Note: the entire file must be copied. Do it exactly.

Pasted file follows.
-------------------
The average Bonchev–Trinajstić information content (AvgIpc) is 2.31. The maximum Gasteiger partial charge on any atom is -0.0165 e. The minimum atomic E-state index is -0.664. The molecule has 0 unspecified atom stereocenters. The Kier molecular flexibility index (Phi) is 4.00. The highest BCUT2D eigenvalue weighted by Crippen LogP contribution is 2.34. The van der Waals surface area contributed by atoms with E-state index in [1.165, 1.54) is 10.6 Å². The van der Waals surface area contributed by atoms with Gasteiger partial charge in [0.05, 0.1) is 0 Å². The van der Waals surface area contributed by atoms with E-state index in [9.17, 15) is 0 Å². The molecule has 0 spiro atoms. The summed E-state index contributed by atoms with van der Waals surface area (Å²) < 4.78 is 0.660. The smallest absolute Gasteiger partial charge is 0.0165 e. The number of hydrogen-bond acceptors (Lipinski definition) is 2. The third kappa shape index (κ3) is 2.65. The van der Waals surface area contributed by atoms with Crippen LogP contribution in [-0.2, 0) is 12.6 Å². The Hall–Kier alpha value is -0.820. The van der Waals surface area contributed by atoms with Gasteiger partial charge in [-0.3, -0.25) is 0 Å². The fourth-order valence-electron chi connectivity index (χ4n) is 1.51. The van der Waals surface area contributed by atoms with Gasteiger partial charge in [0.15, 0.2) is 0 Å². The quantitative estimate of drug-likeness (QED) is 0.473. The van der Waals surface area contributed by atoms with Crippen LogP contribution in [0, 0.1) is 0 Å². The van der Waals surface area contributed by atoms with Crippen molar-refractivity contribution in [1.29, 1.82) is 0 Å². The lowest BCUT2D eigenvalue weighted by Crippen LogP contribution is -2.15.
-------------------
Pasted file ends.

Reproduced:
The average Bonchev–Trinajstić information content (AvgIpc) is 2.31. The maximum Gasteiger partial charge on any atom is -0.0165 e. The minimum atomic E-state index is -0.664. The molecule has 0 unspecified atom stereocenters. The Kier molecular flexibility index (Phi) is 4.00. The highest BCUT2D eigenvalue weighted by Crippen LogP contribution is 2.34. The van der Waals surface area contributed by atoms with E-state index in [1.165, 1.54) is 10.6 Å². The van der Waals surface area contributed by atoms with Gasteiger partial charge in [0.05, 0.1) is 0 Å². The van der Waals surface area contributed by atoms with E-state index in [9.17, 15) is 0 Å². The molecule has 0 spiro atoms. The summed E-state index contributed by atoms with van der Waals surface area (Å²) < 4.78 is 0.660. The smallest absolute Gasteiger partial charge is 0.0165 e. The number of hydrogen-bond acceptors (Lipinski definition) is 2. The third kappa shape index (κ3) is 2.65. The van der Waals surface area contributed by atoms with Crippen LogP contribution in [-0.2, 0) is 12.6 Å². The Hall–Kier alpha value is -0.820. The van der Waals surface area contributed by atoms with Gasteiger partial charge in [-0.3, -0.25) is 0 Å². The fourth-order valence-electron chi connectivity index (χ4n) is 1.51. The van der Waals surface area contributed by atoms with Gasteiger partial charge in [0.15, 0.2) is 0 Å². The quantitative estimate of drug-likeness (QED) is 0.473. The van der Waals surface area contributed by atoms with Crippen LogP contribution in [0, 0.1) is 0 Å². The van der Waals surface area contributed by atoms with Crippen molar-refractivity contribution in [1.29, 1.82) is 0 Å². The lowest BCUT2D eigenvalue weighted by Crippen LogP contribution is -2.15.